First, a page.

Author Topic: The 8-Bit Wars: NARC  (Read 872 times)

Offline TL

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The 8-Bit Wars: NARC
« on: April 05, 2013, 22:04:05 PM »
[align=center:1kkadhb1]http://www.youtube.com/watch?v=uTsiriJ6qRE[/align:1kkadhb1]

Offline onthinice

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Re: The 8-Bit Wars: NARC
« Reply #1 on: April 06, 2013, 04:30:38 AM »
This is a game I wish I had played in the arcades. All three look like good ports.

Since I can not choose the Nes.  I like the speed of the C64 even though the graphics seem lacking. C64 gets my vote.

Offline Rogue Trooper

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Re: The 8-Bit Wars: NARC
« Reply #2 on: April 06, 2013, 11:56:34 AM »
Speccy version could have been the def.version here, if only it was faster.

As for which Sinclair mags raved about it: 9/10 from Crash+8/10 sinclair User.


C64 version i did play shortly before ditching the C64 in favour of the ST, fast, but too messy a game, visually for myself, see it pulled in 92% at review in C+VG and 79% (at re-release) in C-Force.


Always thought this would have made for a great conversion to the Atari Lynx myself.

Offline TL

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Re: The 8-Bit Wars: NARC
« Reply #3 on: April 06, 2013, 12:00:37 PM »
Spectrum version wins with ease for me.

Amstrad version is terrible with its tiny window, crap scrolling and lack of sprites. C64 version is too fast and very ugly.

You are right though RT, would have made a cracking Lynx game.

Offline Havantgottaclue

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Re: The 8-Bit Wars: NARC
« Reply #4 on: April 07, 2013, 10:39:10 AM »
I only ever played the demo of NARC on the C64 but I have to say it was very playable indeed. It was an interesting compromise they made here graphically. It doesn't look great but the fact that it all moves so well and at pace I think counts for a lot.

As a programming problem this sets a similar problem for the C64 as scrolling beat-'em-ups do - namely, the need for lots of animated characters on the same line with just 8 sprites to play with. Obviously you can split the screen or multiplex to get more sprites but whatever you do you're never going to get more than 8 sprites on one line without inducing flicker.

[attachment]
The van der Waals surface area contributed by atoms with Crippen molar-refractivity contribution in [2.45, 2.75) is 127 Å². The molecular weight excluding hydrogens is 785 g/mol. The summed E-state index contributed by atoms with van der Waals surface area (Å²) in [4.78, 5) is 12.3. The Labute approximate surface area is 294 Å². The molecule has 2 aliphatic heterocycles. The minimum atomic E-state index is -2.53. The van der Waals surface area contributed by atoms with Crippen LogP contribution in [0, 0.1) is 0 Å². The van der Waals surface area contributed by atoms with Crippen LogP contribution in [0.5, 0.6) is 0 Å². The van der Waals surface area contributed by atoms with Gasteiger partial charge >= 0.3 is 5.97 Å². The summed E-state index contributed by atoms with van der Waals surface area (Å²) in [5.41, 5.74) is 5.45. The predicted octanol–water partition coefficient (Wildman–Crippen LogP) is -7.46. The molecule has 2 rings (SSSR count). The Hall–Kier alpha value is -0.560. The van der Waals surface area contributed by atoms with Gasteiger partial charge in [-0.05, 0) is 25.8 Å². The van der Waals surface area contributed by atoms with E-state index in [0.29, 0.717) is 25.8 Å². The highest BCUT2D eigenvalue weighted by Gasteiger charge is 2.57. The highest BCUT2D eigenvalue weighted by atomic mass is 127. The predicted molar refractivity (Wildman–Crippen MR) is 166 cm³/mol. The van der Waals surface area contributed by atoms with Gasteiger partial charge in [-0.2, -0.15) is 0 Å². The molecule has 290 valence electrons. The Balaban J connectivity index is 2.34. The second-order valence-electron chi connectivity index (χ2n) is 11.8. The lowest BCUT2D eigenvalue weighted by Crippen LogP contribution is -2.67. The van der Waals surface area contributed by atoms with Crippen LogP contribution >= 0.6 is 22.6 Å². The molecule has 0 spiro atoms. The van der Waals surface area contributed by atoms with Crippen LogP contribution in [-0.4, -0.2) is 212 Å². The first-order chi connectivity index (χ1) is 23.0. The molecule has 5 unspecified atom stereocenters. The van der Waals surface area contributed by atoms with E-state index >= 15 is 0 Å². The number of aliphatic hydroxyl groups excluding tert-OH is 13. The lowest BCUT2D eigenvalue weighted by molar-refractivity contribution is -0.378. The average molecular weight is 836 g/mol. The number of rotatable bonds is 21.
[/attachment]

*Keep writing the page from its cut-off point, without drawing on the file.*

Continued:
Also, to get a human shaped sprite with anything like sufficient detail you're going to need two sprites rather than one. And if you go the Target Renegade route and overlay the sprites with a single-colour black sprite to reduce blockiness, you're going to need 4 sprites per character. The upshot of this is that to get more than two characters on a line you need to time the redraw between the top and bottom half of each character, which inevitably results in tearing and other glitches. There's obviously a speed impact as the multiplexing routine eats up CPU cycles. And even if it all works out, you're still not going to get 5+ characters in the mix, which is why the C64 version of TR is so sparse (albeit quite pleasing graphically).

The choice they made with NARC is clearly designed to prioritise speed and amount of characters on screen by limiting the amount of sprites to two for the main sprite and only one for the assailants - they are expanded vertically so the pixels are 2x2 - hence the dog-foodiness of the look generally. Plus, there is an *awful* lot of brown going about, which is probably inevitable but hmmm ... surely they could have done something.

I think if you're looking at it from a late 80s perspective, you clearly have a very fast-moving and playable game, if not a particularly aesthetically pleasing one.

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Offline Rogue Trooper

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Re: The 8-Bit Wars: NARC
« Reply #5 on: April 07, 2013, 11:08:28 AM »